Identical or fraternal rant

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Categories Fraternal, Other people17 Comments

Since birth, my boys have never looked (or acted) the same. After reading identical twins can appear different at birth, we did an independent DNA test to confirm zygosity. It was no surprise when the test came back fraternal. We still get the standard “How do you tell them apart?” question and after they turned a year old, it really started to drive me crazy. Here’s why:

Alex has brown hair and brown eyes.

Nate has blond hair and blue eyes.

I won’t even go into all the other ways they look different – different skin tone, different face shape, different body shape, etc. I wouldn’t mind if people asked if they were identical, but it seems fairly obvious how to tell them apart. I’ve yet to think of a witty reply except:

 “One has brown hair and brown eyes. The other has blond hair and blue eyes.”

Suggestions welcome on this one.

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My version of "normal"

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Categories Infants, Other people, Singletons10 Comments

I don’t know what it’s like to have one baby. I’ve never done it. In many ways, I count myself lucky. Because a lot of moms (new or otherwise) looked at me with shock and fear when I said I was having twins. Clearly, they felt that no mere mortal could possibly take care of two babies at the same time. But I didn’t know any different, so I could only get so freaked out. And you know what? It has been fine.

But only knowing what it’s like to have two has warped my perception of all other people. For one thing, a phrase heard frequently in my house goes something like “those people with just one baby, what do they do with all that free time?” I know, it’s obnoxious, but I can’t lie. We think that way. We definitely also have romanticized notions about how much easier this thing or that thing would be if we only had one. I’m sure that I’d think life was plenty tricky if I had a singleton, but because I don’t, I can imagine how delightfully simple it would be. As Rebecca said so well this weekend, I totally get one-baby envy.

I also found myself, from about halfway through my pregnancy, kind of assuming plural whenever I talked about baby-related things. I forgot that most people only had one, that I was the weirdo.  It’s a mindset that’s hard to shake. Oh, you mean you only bought one crib? Where’s your other carseat? You didn’t trade in your Honda Civic for a Toyota Sienna? No? Huh.

When I first mentioned this to my husband (M), he thought I was crazy. Maybe that I was being excessively self-centered or something, locked in my own little world. Oh, how times have changed. My stepbrother’s first child (my first niece!) is due in June, and I was putting together a care package of some of our favorite newborn essentials. I bought three good waffle-knit blankets for swaddling. M looked at me like I was nuts. “Why would you get three?” he asked. “That doesn’t make any sense. Then you only have one extra… Oh wait. Nevermind. They’re only having one. Huh.”

See? It happens to all of us. For as often as people look at you like you’re a freak of nature, or (I’m not kidding) laugh as they walk past you, it’s sometimes easy to forget that not everyone has two babies at once.  For as many times as I’ve wished I could just pop in and out of the store for a “quick” errand, I look at people in the grocery store with the baby in the basket, and wonder who’s taking care of the other one.  So, if I meet you someday and take a minute to mentally adjust that there isn’t another one at home with dad, please forgive me.  I have a slightly warped sense of reality.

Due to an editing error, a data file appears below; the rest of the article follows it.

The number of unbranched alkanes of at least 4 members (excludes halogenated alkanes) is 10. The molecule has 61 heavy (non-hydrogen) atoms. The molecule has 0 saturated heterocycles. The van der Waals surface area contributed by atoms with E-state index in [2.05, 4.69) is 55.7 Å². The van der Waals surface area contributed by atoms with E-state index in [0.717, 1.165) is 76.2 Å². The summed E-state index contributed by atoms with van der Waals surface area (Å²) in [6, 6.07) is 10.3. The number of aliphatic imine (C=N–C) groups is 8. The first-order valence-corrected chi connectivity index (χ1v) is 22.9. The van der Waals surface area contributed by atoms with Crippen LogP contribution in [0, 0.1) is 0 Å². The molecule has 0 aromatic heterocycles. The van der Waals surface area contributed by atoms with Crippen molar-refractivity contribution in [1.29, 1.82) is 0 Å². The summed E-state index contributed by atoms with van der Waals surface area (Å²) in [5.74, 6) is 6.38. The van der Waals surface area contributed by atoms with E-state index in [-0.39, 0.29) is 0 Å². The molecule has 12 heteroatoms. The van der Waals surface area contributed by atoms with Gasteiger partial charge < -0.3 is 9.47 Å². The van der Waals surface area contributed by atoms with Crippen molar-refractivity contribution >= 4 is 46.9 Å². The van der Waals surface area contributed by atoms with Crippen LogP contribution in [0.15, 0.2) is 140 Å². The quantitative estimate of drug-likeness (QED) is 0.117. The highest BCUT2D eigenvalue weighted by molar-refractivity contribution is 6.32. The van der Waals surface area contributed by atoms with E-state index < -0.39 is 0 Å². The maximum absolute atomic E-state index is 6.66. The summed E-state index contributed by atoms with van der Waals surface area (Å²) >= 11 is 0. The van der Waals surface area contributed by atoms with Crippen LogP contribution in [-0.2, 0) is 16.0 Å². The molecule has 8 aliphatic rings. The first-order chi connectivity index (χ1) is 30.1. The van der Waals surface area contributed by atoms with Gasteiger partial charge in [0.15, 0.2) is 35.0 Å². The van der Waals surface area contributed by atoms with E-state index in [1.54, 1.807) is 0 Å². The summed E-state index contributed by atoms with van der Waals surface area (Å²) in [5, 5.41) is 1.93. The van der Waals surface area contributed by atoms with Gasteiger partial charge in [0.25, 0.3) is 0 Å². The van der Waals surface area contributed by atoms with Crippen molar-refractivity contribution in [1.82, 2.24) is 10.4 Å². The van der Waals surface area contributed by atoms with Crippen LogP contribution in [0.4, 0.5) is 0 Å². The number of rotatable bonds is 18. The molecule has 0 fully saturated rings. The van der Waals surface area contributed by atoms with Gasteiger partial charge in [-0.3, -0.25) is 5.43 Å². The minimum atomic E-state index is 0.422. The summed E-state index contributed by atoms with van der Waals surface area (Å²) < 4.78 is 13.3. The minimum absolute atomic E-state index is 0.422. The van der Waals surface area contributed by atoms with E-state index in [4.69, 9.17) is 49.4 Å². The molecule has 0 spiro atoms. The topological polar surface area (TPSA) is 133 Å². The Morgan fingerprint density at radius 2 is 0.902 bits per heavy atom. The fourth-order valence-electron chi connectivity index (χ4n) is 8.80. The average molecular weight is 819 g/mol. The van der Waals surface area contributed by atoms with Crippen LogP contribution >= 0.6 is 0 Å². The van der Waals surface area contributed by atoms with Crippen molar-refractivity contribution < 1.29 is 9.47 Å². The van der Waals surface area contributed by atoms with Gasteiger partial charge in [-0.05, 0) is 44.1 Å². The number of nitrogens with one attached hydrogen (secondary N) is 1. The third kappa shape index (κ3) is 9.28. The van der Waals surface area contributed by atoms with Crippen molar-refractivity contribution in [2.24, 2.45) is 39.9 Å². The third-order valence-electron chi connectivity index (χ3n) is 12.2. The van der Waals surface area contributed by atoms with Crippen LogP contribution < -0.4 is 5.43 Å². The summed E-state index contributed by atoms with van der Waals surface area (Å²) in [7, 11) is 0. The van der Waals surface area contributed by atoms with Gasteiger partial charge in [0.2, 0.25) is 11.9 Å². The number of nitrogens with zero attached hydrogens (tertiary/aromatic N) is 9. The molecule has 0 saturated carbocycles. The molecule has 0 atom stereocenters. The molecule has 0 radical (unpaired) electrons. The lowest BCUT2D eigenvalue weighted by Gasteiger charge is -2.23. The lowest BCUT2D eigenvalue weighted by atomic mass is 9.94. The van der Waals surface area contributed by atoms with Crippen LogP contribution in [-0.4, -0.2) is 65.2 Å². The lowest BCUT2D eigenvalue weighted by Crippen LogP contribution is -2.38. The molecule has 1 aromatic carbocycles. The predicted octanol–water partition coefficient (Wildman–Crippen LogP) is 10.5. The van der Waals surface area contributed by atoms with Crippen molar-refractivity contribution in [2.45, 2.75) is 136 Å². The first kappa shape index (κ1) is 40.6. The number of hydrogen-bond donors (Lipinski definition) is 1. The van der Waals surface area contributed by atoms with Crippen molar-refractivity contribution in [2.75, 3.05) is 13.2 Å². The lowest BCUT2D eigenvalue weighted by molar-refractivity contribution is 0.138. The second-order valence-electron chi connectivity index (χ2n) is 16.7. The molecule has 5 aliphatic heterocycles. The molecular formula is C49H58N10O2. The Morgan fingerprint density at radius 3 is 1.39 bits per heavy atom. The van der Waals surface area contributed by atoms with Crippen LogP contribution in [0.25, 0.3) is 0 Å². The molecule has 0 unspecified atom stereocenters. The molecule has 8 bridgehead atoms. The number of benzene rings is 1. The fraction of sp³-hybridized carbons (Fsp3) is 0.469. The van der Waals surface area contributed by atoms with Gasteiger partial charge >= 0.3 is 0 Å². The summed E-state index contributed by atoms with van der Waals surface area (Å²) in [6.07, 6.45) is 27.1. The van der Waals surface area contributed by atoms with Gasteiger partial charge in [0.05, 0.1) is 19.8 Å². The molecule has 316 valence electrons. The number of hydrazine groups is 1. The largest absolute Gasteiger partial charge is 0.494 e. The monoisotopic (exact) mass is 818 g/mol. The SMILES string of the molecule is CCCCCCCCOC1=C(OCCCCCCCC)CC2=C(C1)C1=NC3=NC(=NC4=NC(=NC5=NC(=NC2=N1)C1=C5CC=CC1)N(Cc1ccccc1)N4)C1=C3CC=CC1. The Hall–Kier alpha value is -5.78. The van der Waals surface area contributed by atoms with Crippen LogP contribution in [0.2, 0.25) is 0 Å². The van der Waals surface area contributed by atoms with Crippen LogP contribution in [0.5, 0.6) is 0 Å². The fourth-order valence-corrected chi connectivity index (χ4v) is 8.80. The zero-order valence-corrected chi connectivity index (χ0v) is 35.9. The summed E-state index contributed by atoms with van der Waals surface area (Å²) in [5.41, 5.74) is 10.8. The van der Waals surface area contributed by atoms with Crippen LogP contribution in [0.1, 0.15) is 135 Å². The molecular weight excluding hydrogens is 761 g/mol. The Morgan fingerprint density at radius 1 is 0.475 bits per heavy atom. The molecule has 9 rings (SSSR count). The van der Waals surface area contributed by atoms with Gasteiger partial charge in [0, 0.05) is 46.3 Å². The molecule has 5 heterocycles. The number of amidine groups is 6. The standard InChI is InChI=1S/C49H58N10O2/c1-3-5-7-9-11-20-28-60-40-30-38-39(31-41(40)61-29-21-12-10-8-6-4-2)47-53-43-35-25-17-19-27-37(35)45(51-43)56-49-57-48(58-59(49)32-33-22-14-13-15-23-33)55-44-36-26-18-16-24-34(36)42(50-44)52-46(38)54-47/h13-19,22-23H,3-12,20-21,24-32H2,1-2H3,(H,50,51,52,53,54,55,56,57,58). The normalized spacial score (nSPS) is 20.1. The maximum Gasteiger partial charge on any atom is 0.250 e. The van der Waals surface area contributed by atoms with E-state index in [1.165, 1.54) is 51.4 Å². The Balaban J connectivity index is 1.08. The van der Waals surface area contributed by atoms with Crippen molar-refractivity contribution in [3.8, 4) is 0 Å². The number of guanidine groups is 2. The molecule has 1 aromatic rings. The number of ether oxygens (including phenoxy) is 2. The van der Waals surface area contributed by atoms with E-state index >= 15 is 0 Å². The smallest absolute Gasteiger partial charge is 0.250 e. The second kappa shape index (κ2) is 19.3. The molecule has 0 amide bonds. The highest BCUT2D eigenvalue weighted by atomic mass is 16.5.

Dueling Exersaucers

So, you’re telling me that most new moms don’t have two exersaucers taking up half of their living room? No? Huh.

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Product Review: 5 Products You Can Live Without

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Categories Ask the Moms, Products4 Comments

I surveyed the moms behind the scenes about their least favorite baby items. Tested and tried by a variety of twin moms, none of these products made the grade.  

1. Wipe warmer. Every mom thought this was a waste. First there’s the issue that you constantly need to restock it. You go through a LOT of wipes with multiple babies. And most multiple parents have multiple changing stations, particularly those of us with two-story homes. Wipe warmers are known to brown wipes, dry out wipes, and spill water. And really, most newborns don’t like diaper changes regardless of whether the wipes are warm or not.

 2. Peepee teepee. Seriously? A teepee to catch urine? Here’s how to handle sprayers (boys and girls) without porting around peepee teepees. Open diaper to expose cold air to sensitive area. Before spraying commences, press diaper back onto area until spraying is done. Then remove diaper and replace with new diaper. Voila. I just saved you $10.

3. Baby oil. This has one use in my house – removing MY mascara. We didn’t even use it for Alex’s cradle cap because olive oil worked better. American Wife has a great write-up on this.

4. Ear thermometer. We recommend a fast rectal thermometer instead. You can use the rectal thermometer under the arm or rectally. Definitely get two rectal thermometers and label them with the child’s name or initial… for obvious reasons.

5. Bottle sterilizer. Medela makes great sterilizer bags that are much easier to use. You can also put bottles and parts in the dishwasher to sterilize them. Make sure you read the instructions to determine what can and can not be put in the dishwasher.